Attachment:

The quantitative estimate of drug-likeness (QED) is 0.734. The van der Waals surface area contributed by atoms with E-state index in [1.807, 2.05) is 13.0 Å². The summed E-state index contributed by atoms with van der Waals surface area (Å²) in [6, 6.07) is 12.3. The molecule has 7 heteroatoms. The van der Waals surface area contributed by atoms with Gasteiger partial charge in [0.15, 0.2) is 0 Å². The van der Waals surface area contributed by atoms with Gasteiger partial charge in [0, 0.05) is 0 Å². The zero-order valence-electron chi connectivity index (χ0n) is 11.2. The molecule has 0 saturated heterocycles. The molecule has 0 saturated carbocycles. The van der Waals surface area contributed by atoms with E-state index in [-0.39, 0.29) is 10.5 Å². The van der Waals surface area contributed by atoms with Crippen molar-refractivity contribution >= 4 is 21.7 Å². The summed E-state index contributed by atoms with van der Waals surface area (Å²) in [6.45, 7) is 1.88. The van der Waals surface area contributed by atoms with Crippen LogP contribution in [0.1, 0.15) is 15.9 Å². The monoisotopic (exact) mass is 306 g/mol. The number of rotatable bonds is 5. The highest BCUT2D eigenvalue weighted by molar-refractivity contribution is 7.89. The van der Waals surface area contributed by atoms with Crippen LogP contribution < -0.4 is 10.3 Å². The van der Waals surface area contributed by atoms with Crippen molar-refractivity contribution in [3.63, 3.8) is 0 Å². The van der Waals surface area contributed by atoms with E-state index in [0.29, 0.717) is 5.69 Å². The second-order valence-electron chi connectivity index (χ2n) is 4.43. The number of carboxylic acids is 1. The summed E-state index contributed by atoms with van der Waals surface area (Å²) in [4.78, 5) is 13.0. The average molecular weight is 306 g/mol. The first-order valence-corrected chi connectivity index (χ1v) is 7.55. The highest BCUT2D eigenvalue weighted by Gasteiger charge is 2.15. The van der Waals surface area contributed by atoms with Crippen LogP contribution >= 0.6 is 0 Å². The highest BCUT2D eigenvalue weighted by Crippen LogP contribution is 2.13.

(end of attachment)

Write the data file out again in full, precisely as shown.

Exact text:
The quantitative estimate of drug-likeness (QED) is 0.734. The van der Waals surface area contributed by atoms with E-state index in [1.807, 2.05) is 13.0 Å². The summed E-state index contributed by atoms with van der Waals surface area (Å²) in [6, 6.07) is 12.3. The molecule has 7 heteroatoms. The van der Waals surface area contributed by atoms with Gasteiger partial charge in [0.15, 0.2) is 0 Å². The van der Waals surface area contributed by atoms with Gasteiger partial charge in [0, 0.05) is 0 Å². The zero-order valence-electron chi connectivity index (χ0n) is 11.2. The molecule has 0 saturated heterocycles. The molecule has 0 saturated carbocycles. The van der Waals surface area contributed by atoms with E-state index in [-0.39, 0.29) is 10.5 Å². The van der Waals surface area contributed by atoms with Crippen molar-refractivity contribution >= 4 is 21.7 Å². The summed E-state index contributed by atoms with van der Waals surface area (Å²) in [6.45, 7) is 1.88. The van der Waals surface area contributed by atoms with Crippen LogP contribution in [0.1, 0.15) is 15.9 Å². The monoisotopic (exact) mass is 306 g/mol. The number of rotatable bonds is 5. The highest BCUT2D eigenvalue weighted by molar-refractivity contribution is 7.89. The van der Waals surface area contributed by atoms with Crippen LogP contribution < -0.4 is 10.3 Å². The van der Waals surface area contributed by atoms with Crippen molar-refractivity contribution in [3.63, 3.8) is 0 Å². The van der Waals surface area contributed by atoms with E-state index in [0.29, 0.717) is 5.69 Å². The second-order valence-electron chi connectivity index (χ2n) is 4.43. The number of carboxylic acids is 1. The summed E-state index contributed by atoms with van der Waals surface area (Å²) in [4.78, 5) is 13.0. The average molecular weight is 306 g/mol. The first-order valence-corrected chi connectivity index (χ1v) is 7.55. The highest BCUT2D eigenvalue weighted by Gasteiger charge is 2.15. The van der Waals surface area contributed by atoms with Crippen LogP contribution >= 0.6 is 0 Å². The highest BCUT2D eigenvalue weighted by Crippen LogP contribution is 2.13.